Pana’s Treasures

A couple years ago, my friend Annie and I started meeting once a month or so to get together and play local tourists. Today we met in Pana, Illinois and discovered some awesome sites that qualify as Pana’s Treasures!

Anderson Prairie

Pana's treasures
The trees shaded our walk as the sun rose high in the sky.

Annie and I were thrilled when we saw a place to hike in Pana. Anderson Prairie Park is comprised of a 25 acre wildlife park. The area features remnants of the original Tall Grass Prairie of Illinois. Established in August of 1986, the park is managed by Pana High School Biology teacher Dave Nance. 

We walked the mile long 200 foot strip that once was the old historic Illinois Central Railroad bed.  With temperatures rising, it was a treat to walk through the shaded area, and see the grasslands.

Pana's treasures
I want to go back to be able to tour inside this cool butterfly house!

We kept walking until we came to the beautiful Tallgrass Butterfly House.

Pana’s Cathedral of the Prairie – St. Patrick’s Catholic Church

I had heard from my friend Jane how lovely St. Patrick’s, also called the Cathedral of the Prairie Catholic church is. Annie and I thought we would see if there was any chance to tour this church which is one of Pana’s Treasures.

The Lord works in mysterious ways. We had parked the car and we were looking to see if the church was open. Two teachers from the Cathedral school with very young charges came our way.

Cathedral on the Prairie
Father Rodney Schwartz gave us a tour of the beautiful St. Patrick’s church.

“Is the church open today?” we asked. They thought it was, but when the learned it was locked, they and the little ones turned in unison and hollered “Father” to Father Rodney Schwartz who just happened to be nearby. Father Schwarz was so kind to open this beautiful church to us. Was it a coincidence? I don’t think so, I think it was the little children bringing us a chance to worship in this historic place!

Cathedral Details

Father Schwartz said that the church building is based on the Italian Renaissance Romanesque architectural style. This was used at St. Francesco in Rimini Italy, and St Andreas in Mantua Italy, which is shaped in a cross like the Pana Cathedral.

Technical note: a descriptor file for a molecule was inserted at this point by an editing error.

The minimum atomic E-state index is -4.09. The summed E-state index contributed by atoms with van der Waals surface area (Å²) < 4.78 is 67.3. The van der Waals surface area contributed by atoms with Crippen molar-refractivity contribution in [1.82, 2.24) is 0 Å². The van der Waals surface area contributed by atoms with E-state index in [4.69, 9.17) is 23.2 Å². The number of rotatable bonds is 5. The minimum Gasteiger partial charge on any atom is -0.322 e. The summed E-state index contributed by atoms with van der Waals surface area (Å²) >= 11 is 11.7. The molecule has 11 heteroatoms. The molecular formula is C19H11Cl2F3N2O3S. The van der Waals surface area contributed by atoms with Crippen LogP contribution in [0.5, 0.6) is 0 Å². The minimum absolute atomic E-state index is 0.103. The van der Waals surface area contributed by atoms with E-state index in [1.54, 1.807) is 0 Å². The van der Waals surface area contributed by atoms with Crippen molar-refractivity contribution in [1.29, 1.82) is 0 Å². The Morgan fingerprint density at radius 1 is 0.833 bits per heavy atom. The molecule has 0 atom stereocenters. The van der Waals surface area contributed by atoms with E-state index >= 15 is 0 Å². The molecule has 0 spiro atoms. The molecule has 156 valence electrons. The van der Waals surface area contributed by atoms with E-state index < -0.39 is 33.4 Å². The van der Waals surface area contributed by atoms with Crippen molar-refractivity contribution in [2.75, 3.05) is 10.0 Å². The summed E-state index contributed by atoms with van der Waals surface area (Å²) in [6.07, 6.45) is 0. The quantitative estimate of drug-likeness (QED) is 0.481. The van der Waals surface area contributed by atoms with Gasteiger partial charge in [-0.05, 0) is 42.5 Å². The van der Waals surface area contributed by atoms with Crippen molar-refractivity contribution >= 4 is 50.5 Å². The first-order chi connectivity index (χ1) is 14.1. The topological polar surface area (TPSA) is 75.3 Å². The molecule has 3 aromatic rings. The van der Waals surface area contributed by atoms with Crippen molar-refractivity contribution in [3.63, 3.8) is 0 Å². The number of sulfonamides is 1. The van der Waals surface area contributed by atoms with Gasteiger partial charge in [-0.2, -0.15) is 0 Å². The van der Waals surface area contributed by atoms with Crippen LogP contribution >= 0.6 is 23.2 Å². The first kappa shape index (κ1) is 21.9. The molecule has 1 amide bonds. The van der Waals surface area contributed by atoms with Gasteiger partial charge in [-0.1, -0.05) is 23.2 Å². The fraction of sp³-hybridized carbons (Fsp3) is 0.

The church was built under the direction of Father Moroney. Father Schwartz said there is speculation that the Cathedral would become the southern Diocese. While this didn’t happen, Pana became home to this beautiful church.

St. Patrick's church
These stained glass windows have replaced the simpler once that were originally in the church.

The church was dedicated in March of 1927. Today many attend and worship in this lovely church along with the students at the adjoining Sacred Heart Catholic school!

Thank you Father Schwartz for allowing us into this church, one of Pana’s treasures!

Roadside attractions

Pana's Treasures

There is a Giant woman’s hand on the outskirts of Pana. Annie and I headed out on Route 16 and we found it!

Local businessman Joe Coleman moved this from a cow pasture in Ramsey. It was originally used for advertising in Chicago. The hand measures 18 feet from nails to wrist. The palm is 6 feet wide making a perfect place to pose. The hand weighs in at a whopping 1,000 pounds.

The hand isn’t alone. There is also a huge weather vane and Justin boot alongside it as well! More Pana’s Treasures indeed!

Abraham Lincoln in Rosamund

Annie and I at Rosamund Cemetery.

Down the road is Rosamund Cemetery. Here there is an amazing sculpture of Abraham Lincoln. The statue was placed in 1903 in memory of the Union soldiers and sailors “and of their beloved commander in chief”.

Lincoln statue at Rosamund Cemetery

Lincoln is standing with his hand outstretched and facing the beautiful fields. He is rumored to have stopped in this area when doing his law circuit.

What a wonderful day in Central Illinois checking out some of Pana’s treasures. What have you seen lately that you have loved?

Pana is part of Christian County and there are lots of things to see and do like visit the history museum or check out Lincoln statues on the Taylorville square!.

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  1. David Nance

    Cindy, thanks for the great information about Pana and the prairie and butterfly house. We also have a Pana History Museum that you would love to see! Hopefully, if you get down this way in the future, we can tour that also. It is set up in an 1870’s building on Oak Street and Second. I am the curator and Mike Cross owns the building. There are some great treasures there.

    1. Cindy

      David, Thanks for information! I would love to tour the butterfly house, what a cool idea. I didn’t know about the Pana History Museum and I would love to see that as well! I will have to keep that in mind next time I am that direction. Thank you for sharing. I am impressed how many neat things Pana has to offer! I have written before about the amazing Chautauqua building as well, cool history in this section of Christian County.